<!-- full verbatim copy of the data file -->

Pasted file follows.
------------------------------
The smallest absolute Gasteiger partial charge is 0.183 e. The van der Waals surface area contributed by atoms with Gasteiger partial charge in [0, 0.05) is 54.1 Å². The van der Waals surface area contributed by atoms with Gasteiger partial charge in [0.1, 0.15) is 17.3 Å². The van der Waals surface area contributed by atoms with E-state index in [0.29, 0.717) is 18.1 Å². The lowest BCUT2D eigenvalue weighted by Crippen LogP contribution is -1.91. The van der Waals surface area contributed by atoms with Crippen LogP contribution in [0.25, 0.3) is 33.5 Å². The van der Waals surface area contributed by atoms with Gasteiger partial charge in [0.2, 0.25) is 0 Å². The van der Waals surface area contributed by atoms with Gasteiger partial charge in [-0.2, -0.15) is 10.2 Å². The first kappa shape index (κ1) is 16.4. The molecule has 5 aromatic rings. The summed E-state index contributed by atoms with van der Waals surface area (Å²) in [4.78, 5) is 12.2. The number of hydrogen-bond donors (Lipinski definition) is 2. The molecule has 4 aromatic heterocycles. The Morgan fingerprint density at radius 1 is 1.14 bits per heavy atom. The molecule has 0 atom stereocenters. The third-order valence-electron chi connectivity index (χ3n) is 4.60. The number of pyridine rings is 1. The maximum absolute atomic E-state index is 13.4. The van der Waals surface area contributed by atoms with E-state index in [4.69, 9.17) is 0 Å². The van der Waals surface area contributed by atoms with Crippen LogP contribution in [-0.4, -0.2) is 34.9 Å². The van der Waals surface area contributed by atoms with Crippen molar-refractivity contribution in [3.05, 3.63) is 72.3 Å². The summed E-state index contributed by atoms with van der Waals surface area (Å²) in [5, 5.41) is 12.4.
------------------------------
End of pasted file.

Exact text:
The smallest absolute Gasteiger partial charge is 0.183 e. The van der Waals surface area contributed by atoms with Gasteiger partial charge in [0, 0.05) is 54.1 Å². The van der Waals surface area contributed by atoms with Gasteiger partial charge in [0.1, 0.15) is 17.3 Å². The van der Waals surface area contributed by atoms with E-state index in [0.29, 0.717) is 18.1 Å². The lowest BCUT2D eigenvalue weighted by Crippen LogP contribution is -1.91. The van der Waals surface area contributed by atoms with Crippen LogP contribution in [0.25, 0.3) is 33.5 Å². The van der Waals surface area contributed by atoms with Gasteiger partial charge in [0.2, 0.25) is 0 Å². The van der Waals surface area contributed by atoms with Gasteiger partial charge in [-0.2, -0.15) is 10.2 Å². The first kappa shape index (κ1) is 16.4. The molecule has 5 aromatic rings. The summed E-state index contributed by atoms with van der Waals surface area (Å²) in [4.78, 5) is 12.2. The number of hydrogen-bond donors (Lipinski definition) is 2. The molecule has 4 aromatic heterocycles. The Morgan fingerprint density at radius 1 is 1.14 bits per heavy atom. The molecule has 0 atom stereocenters. The third-order valence-electron chi connectivity index (χ3n) is 4.60. The number of pyridine rings is 1. The maximum absolute atomic E-state index is 13.4. The van der Waals surface area contributed by atoms with E-state index in [4.69, 9.17) is 0 Å². The van der Waals surface area contributed by atoms with Crippen LogP contribution in [-0.4, -0.2) is 34.9 Å². The van der Waals surface area contributed by atoms with Crippen molar-refractivity contribution in [3.05, 3.63) is 72.3 Å². The summed E-state index contributed by atoms with van der Waals surface area (Å²) in [5, 5.41) is 12.4.